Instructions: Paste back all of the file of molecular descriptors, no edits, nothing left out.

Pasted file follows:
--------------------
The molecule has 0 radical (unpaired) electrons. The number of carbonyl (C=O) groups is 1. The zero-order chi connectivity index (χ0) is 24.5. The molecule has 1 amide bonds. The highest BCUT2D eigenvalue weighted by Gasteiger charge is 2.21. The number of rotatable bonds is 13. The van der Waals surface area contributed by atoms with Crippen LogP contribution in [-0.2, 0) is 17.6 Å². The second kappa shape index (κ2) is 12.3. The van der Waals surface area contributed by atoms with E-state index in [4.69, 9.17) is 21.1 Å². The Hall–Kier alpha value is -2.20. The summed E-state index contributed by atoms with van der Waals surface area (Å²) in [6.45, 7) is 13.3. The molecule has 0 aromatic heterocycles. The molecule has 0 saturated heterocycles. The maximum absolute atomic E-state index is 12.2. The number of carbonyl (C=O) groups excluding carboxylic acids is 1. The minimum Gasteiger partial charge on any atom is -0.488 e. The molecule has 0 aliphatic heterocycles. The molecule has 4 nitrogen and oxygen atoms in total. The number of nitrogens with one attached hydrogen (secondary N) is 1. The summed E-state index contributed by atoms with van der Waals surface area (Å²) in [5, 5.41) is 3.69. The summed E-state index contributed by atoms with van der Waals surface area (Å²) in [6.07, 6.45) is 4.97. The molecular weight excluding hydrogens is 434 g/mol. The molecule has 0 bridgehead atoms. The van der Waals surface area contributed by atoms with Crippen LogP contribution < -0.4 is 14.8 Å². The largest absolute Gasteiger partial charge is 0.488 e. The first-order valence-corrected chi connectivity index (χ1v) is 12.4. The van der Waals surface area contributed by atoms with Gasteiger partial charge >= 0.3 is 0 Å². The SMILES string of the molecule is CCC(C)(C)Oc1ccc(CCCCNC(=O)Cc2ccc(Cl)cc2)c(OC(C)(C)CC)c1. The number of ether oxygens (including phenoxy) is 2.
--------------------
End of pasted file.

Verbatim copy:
The molecule has 0 radical (unpaired) electrons. The number of carbonyl (C=O) groups is 1. The zero-order chi connectivity index (χ0) is 24.5. The molecule has 1 amide bonds. The highest BCUT2D eigenvalue weighted by Gasteiger charge is 2.21. The number of rotatable bonds is 13. The van der Waals surface area contributed by atoms with Crippen LogP contribution in [-0.2, 0) is 17.6 Å². The second kappa shape index (κ2) is 12.3. The van der Waals surface area contributed by atoms with E-state index in [4.69, 9.17) is 21.1 Å². The Hall–Kier alpha value is -2.20. The summed E-state index contributed by atoms with van der Waals surface area (Å²) in [6.45, 7) is 13.3. The molecule has 0 aromatic heterocycles. The molecule has 0 saturated heterocycles. The maximum absolute atomic E-state index is 12.2. The number of carbonyl (C=O) groups excluding carboxylic acids is 1. The minimum Gasteiger partial charge on any atom is -0.488 e. The molecule has 0 aliphatic heterocycles. The molecule has 4 nitrogen and oxygen atoms in total. The number of nitrogens with one attached hydrogen (secondary N) is 1. The summed E-state index contributed by atoms with van der Waals surface area (Å²) in [5, 5.41) is 3.69. The summed E-state index contributed by atoms with van der Waals surface area (Å²) in [6.07, 6.45) is 4.97. The molecular weight excluding hydrogens is 434 g/mol. The molecule has 0 bridgehead atoms. The van der Waals surface area contributed by atoms with Crippen LogP contribution < -0.4 is 14.8 Å². The largest absolute Gasteiger partial charge is 0.488 e. The first-order valence-corrected chi connectivity index (χ1v) is 12.4. The van der Waals surface area contributed by atoms with Gasteiger partial charge >= 0.3 is 0 Å². The SMILES string of the molecule is CCC(C)(C)Oc1ccc(CCCCNC(=O)Cc2ccc(Cl)cc2)c(OC(C)(C)CC)c1. The number of ether oxygens (including phenoxy) is 2.